Monday, January 9, 2017

It's still mockery.

Last night, in her Golden Globe acceptance speech, Meryl Streep called out our ableist-elect, Donald Trump, for mocking reporter Serge Kovaleski, who has arthrogryposis.

The ever-classy DT dismissed the critique when he responded (via Twitter, naturally). So the cycle continues: one group of people are trying to hold Trump accountable for his behavior and words while another group of people (including Trump) insist that his behavior does not deserve the reprimand.

Here's Trump's defense of his actions:

For the 100th time, I never 'mocked' a disabled reporter (would never do that) but simply showed him "groveling" when he totally changed a 16 year old story that he had written in order to make me look bad. Just more very dishonest media!

If I understand this defense correctly, DT is suggesting that he was criticizing Kovaleski's behavior and words through an impersonation of him. It doesn't count as mockery because he was not mocking the disability itself, just the person who has the disability.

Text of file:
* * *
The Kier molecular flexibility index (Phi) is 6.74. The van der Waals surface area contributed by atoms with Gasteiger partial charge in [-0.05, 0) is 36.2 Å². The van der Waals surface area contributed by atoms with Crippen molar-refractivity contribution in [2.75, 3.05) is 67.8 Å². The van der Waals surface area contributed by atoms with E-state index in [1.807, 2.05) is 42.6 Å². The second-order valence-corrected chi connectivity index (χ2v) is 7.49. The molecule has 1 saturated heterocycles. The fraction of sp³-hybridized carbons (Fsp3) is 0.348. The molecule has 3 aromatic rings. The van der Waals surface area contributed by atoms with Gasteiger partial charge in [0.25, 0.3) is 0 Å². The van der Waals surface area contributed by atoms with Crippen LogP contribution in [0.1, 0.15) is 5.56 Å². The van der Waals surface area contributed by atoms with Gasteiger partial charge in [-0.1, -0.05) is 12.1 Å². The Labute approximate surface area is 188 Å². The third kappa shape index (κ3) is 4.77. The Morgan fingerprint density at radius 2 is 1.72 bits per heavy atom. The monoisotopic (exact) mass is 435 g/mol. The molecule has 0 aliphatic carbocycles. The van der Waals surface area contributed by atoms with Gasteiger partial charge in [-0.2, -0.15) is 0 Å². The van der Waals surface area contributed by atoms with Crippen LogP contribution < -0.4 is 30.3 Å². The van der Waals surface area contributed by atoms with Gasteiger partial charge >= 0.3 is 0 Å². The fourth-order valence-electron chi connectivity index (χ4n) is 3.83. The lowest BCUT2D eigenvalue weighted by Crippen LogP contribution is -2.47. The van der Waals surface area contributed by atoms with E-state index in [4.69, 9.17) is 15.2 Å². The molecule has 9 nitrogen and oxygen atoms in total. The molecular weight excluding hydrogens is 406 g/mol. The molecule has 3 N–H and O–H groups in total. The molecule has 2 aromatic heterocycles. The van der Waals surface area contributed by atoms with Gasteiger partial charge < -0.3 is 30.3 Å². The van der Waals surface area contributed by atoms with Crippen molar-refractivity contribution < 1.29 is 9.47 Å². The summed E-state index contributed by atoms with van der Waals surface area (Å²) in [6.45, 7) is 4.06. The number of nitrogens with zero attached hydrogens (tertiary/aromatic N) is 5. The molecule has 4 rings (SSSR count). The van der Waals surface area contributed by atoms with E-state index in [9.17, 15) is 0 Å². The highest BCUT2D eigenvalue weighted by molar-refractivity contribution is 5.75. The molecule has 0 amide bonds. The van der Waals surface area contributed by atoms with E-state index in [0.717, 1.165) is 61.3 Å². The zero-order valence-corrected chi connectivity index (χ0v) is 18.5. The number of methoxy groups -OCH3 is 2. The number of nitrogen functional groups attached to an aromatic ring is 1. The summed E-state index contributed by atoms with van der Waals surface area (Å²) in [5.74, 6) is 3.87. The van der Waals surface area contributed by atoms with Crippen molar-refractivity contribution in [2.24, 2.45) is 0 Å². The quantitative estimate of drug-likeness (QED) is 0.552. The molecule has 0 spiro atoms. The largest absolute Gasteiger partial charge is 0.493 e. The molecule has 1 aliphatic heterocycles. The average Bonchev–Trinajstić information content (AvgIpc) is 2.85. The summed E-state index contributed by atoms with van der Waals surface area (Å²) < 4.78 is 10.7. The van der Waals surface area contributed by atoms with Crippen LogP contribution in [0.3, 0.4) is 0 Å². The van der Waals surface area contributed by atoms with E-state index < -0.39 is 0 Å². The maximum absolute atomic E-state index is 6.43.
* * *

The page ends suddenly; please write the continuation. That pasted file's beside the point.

That defense is bullshit.

DT can criticize reporters all he wants--which he does!--and having a disability does not exempt a reporter from criticism. But this behavior is not simply criticism. When DT "showed him," he imitated the physical limitations that characterize arthrogryposis, not just the words he claims Kovaleski said.

That's mockery. Here's a definition for "mock":

verb (used with object)
1. to attack or treat with ridicule, contempt, or derision.
2. to ridicule by mimicry of action or speech; mimic derisively.
3. to mimic, imitate, or counterfeit.

Trump and his supporters need to stop splitting hairs over this occurrence. I doubt that Trump will: if he owned up to what he did, he'd have to admit that he was wrong, and of course he can't do that. But for anyone else who is still defending this particular behavior, please step back and take a critical look. Put yourself in the position of a person who has this physical condition. Imagine watching the person who will soon become the president of the United States curling up his wrists and waving them in an imitation of you. Think about all the other adults and kids with arthrogryposis you've talked to in your life, all the other people with visible and invisible disabilities you know, and imagine them watching our next president behave like an insensitive school bully. Hell, put yourself in your own position and think about all the individuals with disabilities you know, and imagine how dumbstruck, how wounded, how angry they feel.

Can you stop splitting hairs now?

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